Tuesday, February 21, 2017

Dean of Historians of Jewish Philosophy: Necrology for Professor Arthur Hyman (1921-2017)

Dean of Historians of Jewish Philosophy:
Necrology for Professor Arthur Hyman (1921-2017).
By Warren Zev Harvey

Warren Zev Harvey is Professor Emeritus in the Department of Jewish Thought at the Hebrew University of Jerusalem where he has taught since 1977. He studied philosophy at Columbia University, writing his PhD dissertation under Arthur Hyman. He has written prolifically on medieval and modern Jewish philosophers, e.g. Maimonides, Crescas, and Spinoza. Among his publications is Physics and Metaphysics in Hasdai Crescas (1998). He is an EMET Prize laureate in the Humanities (2009).

This is his first contribution to the Seforim Blog.


Arthur Hyman, 1921-2017

 

Photo courtesy of Yeshiva University

Arthur (Aharon) Hyman was born on April 10, 1921 (2 Nisan 5681), in Schwäbisch Hall, Baden-Württemberg, Germany, the son of Isaac and Rosa (Weil) Hyman. In 1935, at the age of 14, three years before Kristallnacht, he immigrated with his family to the United States. He pursued undergraduate studies at St. John’s College, Annapolis, which had recently adopted its Great Books curriculum (B.A., 1944). He did graduate studies at Harvard University, studying there under the renowned historian of Jewish philosophy, Harry Austryn Wolfson (M.A., 1947; Ph.D., 1953). He concurrently studied rabbinics at the Jewish Theological Seminary under the preeminent Talmudist, Saul Lieberman (ordination and M.H.L., 1955). He taught at the Jewish Theological Seminary (1950-1955), Dropsie College (1955-1961), and Columbia University (1956-1991). His main academic affiliation, however, was with Yeshiva University, where he taught from 1961 until last year, was Distinguished Service Professor of Philosophy, and Dean of the Bernard Revel Graduate School of Jewish Studies (1992-2008). He also held visiting positions at Yale University, the University of California at San Diego, the Catholic University of America, the Hebrew University of Jerusalem, and Bar-Ilan University. I had the privilege of studying with him at Columbia University in the 1960s and early 1970s, and wrote my dissertation under his wise supervision. Among Hyman’s other doctoral students are David Geffen and Charles Manekin (at Columbia University), and Basil Herring and Shira Weiss (at Yeshiva University). Hyman received wide recognition for his scholarly accomplishments. He was granted honorary doctorates by the Jewish Theological Seminary (1987) and Hebrew Union College (1994). He served as president of both the Société Internationale pour l'Étude de la Philosophie Médiévale (1978-1980) and the American Academy for Jewish Research (1992-1996). He was married to Ruth Link-Salinger from 1951 until her death in 1998, and they had three sons: Jeremy Saul, Michael Samuel, and Joseph Isaiah. From 2000 until his death he was married to Batya Kahane. He died in New York City on February 8, 2017 (12 Shevat 5777).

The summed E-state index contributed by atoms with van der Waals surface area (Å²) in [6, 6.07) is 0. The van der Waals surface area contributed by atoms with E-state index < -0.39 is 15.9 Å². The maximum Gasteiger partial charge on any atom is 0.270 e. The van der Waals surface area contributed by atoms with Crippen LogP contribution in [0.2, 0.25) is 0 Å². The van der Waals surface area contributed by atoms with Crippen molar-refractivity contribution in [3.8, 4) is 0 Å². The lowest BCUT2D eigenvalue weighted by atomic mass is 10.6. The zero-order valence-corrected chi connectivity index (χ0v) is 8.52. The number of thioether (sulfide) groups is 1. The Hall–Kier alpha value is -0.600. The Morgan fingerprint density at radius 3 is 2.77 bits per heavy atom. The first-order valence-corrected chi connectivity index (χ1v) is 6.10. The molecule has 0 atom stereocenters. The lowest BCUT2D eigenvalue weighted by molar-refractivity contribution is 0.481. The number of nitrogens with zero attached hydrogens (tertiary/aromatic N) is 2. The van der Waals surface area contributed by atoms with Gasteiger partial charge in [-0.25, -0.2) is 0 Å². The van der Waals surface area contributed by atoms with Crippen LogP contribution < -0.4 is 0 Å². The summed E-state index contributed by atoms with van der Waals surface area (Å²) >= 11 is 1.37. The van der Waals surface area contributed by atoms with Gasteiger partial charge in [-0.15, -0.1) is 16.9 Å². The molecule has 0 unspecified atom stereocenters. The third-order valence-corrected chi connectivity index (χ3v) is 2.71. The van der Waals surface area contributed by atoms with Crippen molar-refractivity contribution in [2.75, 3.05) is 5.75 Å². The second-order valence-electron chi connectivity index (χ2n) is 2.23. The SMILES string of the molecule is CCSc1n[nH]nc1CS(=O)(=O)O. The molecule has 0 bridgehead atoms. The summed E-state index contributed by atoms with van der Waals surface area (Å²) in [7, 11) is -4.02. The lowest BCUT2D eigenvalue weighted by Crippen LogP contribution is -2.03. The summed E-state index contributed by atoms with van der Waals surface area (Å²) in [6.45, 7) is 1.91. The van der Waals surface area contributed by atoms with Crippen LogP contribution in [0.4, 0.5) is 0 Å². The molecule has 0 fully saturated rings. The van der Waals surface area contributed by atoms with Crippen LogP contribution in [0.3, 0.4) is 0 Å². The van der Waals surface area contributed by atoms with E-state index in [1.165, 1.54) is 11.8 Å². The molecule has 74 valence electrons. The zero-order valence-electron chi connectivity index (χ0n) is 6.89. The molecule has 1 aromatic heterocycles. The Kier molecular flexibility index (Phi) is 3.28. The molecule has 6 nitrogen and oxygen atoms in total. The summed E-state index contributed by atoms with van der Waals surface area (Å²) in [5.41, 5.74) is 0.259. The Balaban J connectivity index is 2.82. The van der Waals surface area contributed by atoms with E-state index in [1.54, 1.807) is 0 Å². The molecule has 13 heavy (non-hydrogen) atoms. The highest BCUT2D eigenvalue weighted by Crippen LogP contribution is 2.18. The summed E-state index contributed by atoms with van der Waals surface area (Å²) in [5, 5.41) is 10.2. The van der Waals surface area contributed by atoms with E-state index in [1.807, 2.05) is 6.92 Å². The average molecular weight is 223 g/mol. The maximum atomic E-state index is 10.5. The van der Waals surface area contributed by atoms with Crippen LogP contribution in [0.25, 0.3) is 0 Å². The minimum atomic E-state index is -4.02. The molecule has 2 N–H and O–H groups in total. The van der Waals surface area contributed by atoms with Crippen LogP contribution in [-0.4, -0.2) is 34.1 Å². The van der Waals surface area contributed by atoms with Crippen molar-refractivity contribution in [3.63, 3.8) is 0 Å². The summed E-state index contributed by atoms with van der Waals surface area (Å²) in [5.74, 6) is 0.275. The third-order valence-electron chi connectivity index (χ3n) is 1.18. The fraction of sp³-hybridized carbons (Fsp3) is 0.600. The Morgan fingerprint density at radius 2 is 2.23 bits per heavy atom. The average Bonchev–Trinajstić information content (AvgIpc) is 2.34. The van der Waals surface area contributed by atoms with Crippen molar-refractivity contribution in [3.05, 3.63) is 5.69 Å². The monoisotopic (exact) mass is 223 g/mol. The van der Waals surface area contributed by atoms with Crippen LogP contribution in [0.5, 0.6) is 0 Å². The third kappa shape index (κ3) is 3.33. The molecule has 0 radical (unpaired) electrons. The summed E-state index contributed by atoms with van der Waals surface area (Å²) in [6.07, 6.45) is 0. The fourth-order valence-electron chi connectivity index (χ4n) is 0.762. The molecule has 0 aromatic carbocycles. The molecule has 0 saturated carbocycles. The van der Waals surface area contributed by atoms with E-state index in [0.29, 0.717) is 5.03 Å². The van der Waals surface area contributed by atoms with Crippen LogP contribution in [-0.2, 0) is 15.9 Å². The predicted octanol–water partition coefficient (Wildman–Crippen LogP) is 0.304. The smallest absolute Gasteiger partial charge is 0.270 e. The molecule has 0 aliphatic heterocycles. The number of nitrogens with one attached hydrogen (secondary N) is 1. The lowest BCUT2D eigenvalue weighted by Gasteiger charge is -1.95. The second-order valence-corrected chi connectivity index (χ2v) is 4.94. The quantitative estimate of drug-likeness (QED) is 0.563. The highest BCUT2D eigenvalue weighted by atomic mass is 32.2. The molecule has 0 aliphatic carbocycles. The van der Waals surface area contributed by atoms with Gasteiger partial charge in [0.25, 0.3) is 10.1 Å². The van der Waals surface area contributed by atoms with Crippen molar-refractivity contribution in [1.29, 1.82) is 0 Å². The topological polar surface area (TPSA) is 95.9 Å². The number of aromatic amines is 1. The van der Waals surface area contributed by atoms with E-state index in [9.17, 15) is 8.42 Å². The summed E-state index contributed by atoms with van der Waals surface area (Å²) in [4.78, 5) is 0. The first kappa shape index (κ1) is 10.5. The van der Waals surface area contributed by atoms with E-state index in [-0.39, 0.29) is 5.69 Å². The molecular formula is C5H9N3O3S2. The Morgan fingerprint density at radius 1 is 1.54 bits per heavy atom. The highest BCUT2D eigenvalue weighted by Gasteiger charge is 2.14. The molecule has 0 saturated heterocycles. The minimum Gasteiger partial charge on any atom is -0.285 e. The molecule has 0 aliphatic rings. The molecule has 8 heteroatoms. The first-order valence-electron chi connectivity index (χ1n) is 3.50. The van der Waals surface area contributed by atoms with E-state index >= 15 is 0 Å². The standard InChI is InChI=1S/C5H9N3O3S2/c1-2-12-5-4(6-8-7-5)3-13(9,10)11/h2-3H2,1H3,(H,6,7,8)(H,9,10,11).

Hyman was a scholar’s scholar. He was an outstanding historian of philosophy, thoroughly at home reading recondite philosophical texts in Greek, Latin, Hebrew, Arabic, German, French, or English. He masterfully taught classical, medieval, and modern philosophy. However, his great love and the main focus of his research was medieval Jewish philosophy. He is the author of more than fifty scholarly studies on diverse philosophical subjects. He was the editor, together with James J. Walsh, of the popular anthology of medieval philosophy, Philosophy in the Middle Ages: The Christian, Islamic, and Jewish Traditions (1967), a volume that did much to shape the study of medieval philosophy over the past four decades (a revised third edition appeared in 2010 with the collaboration of Thomas Williams). He edited and annotated the medieval Hebrew translation of Averroes’ Arabic treatise On the Substance of the Orbs (1986). He founded and edited the scholarly journal Maimonidean Studies (1989-), which became an important venue for interdisciplinary research on the Great Eagle. His book Eschatological Themes in Medieval Jewish Philosophy (2002) was his Aquinas Lecture, delivered at Marquette University. In addition, he wrote pioneering studies on Averroes, Maimonides, Spinoza, and other philosophers.